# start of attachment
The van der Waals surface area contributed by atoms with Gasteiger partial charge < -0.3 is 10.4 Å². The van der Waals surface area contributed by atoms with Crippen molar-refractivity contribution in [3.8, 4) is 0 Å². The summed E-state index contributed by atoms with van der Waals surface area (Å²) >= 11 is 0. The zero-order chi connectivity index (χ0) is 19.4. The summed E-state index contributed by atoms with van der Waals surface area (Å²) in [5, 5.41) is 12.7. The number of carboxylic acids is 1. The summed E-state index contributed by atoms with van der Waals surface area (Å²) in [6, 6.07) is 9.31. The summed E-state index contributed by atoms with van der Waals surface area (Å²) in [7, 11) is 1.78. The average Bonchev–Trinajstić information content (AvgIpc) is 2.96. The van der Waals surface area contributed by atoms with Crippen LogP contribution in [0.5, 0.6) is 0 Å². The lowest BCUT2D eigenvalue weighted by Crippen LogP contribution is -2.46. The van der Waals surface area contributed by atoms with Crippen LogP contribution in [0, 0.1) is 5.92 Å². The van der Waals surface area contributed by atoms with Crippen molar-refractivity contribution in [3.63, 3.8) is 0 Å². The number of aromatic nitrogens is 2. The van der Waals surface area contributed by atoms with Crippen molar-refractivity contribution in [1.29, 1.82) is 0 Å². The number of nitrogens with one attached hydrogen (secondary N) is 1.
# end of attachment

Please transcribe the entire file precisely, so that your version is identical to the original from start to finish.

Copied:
The van der Waals surface area contributed by atoms with Gasteiger partial charge < -0.3 is 10.4 Å². The van der Waals surface area contributed by atoms with Crippen molar-refractivity contribution in [3.8, 4) is 0 Å². The summed E-state index contributed by atoms with van der Waals surface area (Å²) >= 11 is 0. The zero-order chi connectivity index (χ0) is 19.4. The summed E-state index contributed by atoms with van der Waals surface area (Å²) in [5, 5.41) is 12.7. The number of carboxylic acids is 1. The summed E-state index contributed by atoms with van der Waals surface area (Å²) in [6, 6.07) is 9.31. The summed E-state index contributed by atoms with van der Waals surface area (Å²) in [7, 11) is 1.78. The average Bonchev–Trinajstić information content (AvgIpc) is 2.96. The van der Waals surface area contributed by atoms with Crippen LogP contribution in [0.5, 0.6) is 0 Å². The lowest BCUT2D eigenvalue weighted by Crippen LogP contribution is -2.46. The van der Waals surface area contributed by atoms with Crippen LogP contribution in [0, 0.1) is 5.92 Å². The van der Waals surface area contributed by atoms with Crippen molar-refractivity contribution in [3.63, 3.8) is 0 Å². The number of aromatic nitrogens is 2. The van der Waals surface area contributed by atoms with Crippen molar-refractivity contribution in [1.29, 1.82) is 0 Å². The number of nitrogens with one attached hydrogen (secondary N) is 1.